The main problem here is that the OP never uses SSH for anything, but left it installed and running. Maybe allowing root login should not be the default, but then people who actually do use SSH every day would complain.
If I remember correctly, when installing slackware the ssh service is checked by default. So for a newer user it is quite forgiveable to have the service running but not realise it. I think that given this is the case, a change to default sshd configuration to (say) not permit root logins using passwords, but only public/private keys as seems to have happened in Debian, would be very wise.

Last edited by michaelslack; 04-19-2014 at 06:01 PM.
 
Old 04-20-2014, 06:28 AM   #22
ruario
Senior Member
 
Registered: Jan 2011
Location: Oslo, Norway
Distribution: Slackware
Posts: 1,840

Rep: Reputation: 846Reputation: 846Reputation: 846Reputation: 846Reputation: 846Reputation: 846Reputation: 846
Quote:
Originally Posted by mancha View Post
That's unfortunately an incorrect analysis.

@pchristy: I agree with you the line, as written, suggests the default is to not allow root logins. However, the default does
allow them. Sound practice (unless you have special needs and know what you're doing) is to set "PermitRootLogin no" in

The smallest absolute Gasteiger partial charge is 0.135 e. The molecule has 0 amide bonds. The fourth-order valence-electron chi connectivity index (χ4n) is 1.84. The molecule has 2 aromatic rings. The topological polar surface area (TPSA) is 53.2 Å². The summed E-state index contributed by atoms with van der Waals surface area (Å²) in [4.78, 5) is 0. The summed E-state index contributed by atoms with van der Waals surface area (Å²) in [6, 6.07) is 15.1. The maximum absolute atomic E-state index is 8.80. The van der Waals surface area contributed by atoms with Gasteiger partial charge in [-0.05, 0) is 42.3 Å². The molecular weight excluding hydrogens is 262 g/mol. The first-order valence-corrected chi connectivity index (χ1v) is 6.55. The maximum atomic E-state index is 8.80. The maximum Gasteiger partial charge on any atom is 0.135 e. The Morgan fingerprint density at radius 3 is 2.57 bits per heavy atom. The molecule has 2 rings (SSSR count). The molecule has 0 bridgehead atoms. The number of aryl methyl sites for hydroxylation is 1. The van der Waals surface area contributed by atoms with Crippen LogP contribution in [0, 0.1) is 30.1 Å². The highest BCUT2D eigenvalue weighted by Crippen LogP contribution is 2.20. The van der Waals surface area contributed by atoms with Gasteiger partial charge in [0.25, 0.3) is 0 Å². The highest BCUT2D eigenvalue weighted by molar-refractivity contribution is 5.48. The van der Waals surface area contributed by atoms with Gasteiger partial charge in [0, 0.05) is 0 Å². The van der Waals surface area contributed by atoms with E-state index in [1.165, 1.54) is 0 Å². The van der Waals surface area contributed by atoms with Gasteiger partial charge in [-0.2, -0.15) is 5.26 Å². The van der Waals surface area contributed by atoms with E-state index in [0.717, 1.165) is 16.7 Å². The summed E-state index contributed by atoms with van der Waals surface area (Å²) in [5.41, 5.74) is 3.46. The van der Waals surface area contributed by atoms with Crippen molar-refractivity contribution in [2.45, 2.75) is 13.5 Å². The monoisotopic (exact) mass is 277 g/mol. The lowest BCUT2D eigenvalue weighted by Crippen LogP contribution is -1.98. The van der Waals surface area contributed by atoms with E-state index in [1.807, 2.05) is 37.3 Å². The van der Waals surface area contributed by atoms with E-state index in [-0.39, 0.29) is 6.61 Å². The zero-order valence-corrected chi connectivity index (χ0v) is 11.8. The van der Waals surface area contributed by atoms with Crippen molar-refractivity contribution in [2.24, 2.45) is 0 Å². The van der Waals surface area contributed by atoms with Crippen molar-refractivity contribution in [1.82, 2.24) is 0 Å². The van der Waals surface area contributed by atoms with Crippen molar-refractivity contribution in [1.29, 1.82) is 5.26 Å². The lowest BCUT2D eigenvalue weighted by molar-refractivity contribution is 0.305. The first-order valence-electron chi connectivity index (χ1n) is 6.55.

/etc/ssh/sshd_config. Maybe Slackware should ship that as default.
Right, thanks for pointing that out. I have fixed that then.
 
Old 04-20-2014, 07:13 AM   #23
Reasa
Member
 
Registered: Aug 2008
Distribution: Slackware
Posts: 53

Rep: Reputation: 16
Yesterday I noticed sshd service starting at startup. I was WTF because I remember I disabled it at installation. rc,sshd was executable, so I chmod u-x it. Some dates on files pointed to 31st march, which is way closer than I installed slackware, I know I did not touch them myself.

I went to http://mirrors.slackware.com/slackwa...ches/packages/ and checked maybe some package touched sshd configuration.

I downloaded openssh-6.6p1-i486-2_slack14.1.txz and dived into directory structure with mc. It seems this package ships with an executable attribute of rc.sshd, so my old file got overwritten with this one and executed at start.
 
1 members found this post helpful.
Old 04-20-2014, 07:51 AM   #24
55020
Member
 
Registered: Sep 2009
Location: Yorks. W.R. 167397
Distribution: Slackware
Posts: 366
Blog Entries: 4

Rep: Reputation: 330Reputation: 330Reputation: 330Reputation: 330
Quote:
Originally Posted by Reasa View Post
I downloaded openssh-6.6p1-i486-2_slack14.1.txz and dived into directory structure with mc. It seems this package ships with an executable attribute of rc.sshd, so my old file got overwritten with this one and executed at start.